Some of our clients in North Carolina regularly ask about pistol permits and trusts. In response to this, we asked a North Carolina Gun Trust Lawyer ® to explain how the North Carolina Pistol Permit (Click for a Sample Permit) works and what is prohibited. Here is his response:
North Carolina G.S. Section 14-402 requires that any person obtaining a pistol by purchase or other transfer must first get a permit from the sheriff in his county of residence. The sheriff conducts a criminal background check to make sure the receipt of the pistol would not violate state or federal law. Trustees of NFA trusts are not exempt from this requirement, so for any handguns transferred to or purchased by a gun trust a permit must first be obtained. Section 14-403 states that a permit shall be issued to “any person, firm or corporation,” which is broad enough to cover trustees. Thus, if the trustee passes the background check, there shouldn’t be a problem in getting the permit.
§ 14‑402. Sale of certain weapons without permit forbidden. (a) It is unlawful for any person, firm, or corporation in this State to sell, give away, or transfer, or to purchase or receive, at any place within this State from any other place within or without the State any pistol unless: (i) a license or permit is first obtained under this Article by the purchaser or receiver from the sheriff of the county in which the purchaser or receiver resides; or (ii) a valid North Carolina concealed handgun permit is held under Article 54B of this Chapter by the purchaser or receiver who must be a resident of the State at the time of the purchase.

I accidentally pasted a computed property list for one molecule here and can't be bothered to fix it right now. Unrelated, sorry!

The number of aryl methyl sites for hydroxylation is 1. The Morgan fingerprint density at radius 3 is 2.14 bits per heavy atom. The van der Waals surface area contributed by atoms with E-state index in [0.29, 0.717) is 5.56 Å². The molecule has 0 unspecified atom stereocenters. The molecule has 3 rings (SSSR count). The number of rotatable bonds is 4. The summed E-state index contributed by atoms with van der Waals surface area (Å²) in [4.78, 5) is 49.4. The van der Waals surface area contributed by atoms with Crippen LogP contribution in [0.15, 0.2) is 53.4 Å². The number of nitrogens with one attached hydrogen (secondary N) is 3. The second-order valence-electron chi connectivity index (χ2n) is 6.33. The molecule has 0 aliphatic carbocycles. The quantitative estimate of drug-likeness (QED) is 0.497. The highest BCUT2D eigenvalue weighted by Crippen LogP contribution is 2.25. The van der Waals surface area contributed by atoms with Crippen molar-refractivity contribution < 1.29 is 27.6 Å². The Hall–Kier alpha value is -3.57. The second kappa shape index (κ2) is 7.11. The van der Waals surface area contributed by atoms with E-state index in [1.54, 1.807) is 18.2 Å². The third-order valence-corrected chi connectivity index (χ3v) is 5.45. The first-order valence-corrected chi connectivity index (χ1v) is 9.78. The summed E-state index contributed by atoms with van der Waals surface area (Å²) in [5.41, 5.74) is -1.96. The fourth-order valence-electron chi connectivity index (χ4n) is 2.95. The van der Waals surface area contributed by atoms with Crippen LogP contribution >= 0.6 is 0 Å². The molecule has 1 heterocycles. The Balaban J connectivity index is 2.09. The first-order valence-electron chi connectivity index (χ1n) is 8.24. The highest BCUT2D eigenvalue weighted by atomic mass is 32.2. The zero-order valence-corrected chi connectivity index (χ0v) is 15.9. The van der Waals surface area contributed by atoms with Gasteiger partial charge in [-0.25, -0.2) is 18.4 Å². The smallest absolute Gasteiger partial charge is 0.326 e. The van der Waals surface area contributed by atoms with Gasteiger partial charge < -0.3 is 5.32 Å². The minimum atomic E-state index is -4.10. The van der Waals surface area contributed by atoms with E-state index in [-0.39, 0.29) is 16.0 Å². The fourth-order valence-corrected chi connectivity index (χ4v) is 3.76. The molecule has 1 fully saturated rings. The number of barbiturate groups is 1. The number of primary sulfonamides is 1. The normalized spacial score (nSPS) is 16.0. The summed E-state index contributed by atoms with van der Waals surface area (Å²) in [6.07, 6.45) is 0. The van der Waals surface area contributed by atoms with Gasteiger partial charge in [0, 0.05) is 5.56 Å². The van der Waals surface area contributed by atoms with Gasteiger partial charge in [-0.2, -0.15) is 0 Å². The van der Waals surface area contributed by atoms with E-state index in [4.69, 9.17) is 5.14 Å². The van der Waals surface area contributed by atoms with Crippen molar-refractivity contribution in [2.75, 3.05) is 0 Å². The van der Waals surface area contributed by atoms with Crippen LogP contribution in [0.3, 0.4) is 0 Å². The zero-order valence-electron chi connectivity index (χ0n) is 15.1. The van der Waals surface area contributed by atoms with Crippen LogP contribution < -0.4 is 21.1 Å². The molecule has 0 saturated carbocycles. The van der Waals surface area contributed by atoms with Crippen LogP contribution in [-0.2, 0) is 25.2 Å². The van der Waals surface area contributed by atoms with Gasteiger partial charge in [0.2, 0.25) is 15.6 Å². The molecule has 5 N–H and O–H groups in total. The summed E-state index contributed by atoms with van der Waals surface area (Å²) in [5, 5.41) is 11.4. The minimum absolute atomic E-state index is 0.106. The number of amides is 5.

Once of the benefits of working with a Gun Trust Lawyer® is that should you move from one state to another, you can make any changes to your Gun Trust that are necessary to keep you in compliance with both state and federal laws. Similar situations occur if an authorized user is located in another state or relocates after the trust is created or funded.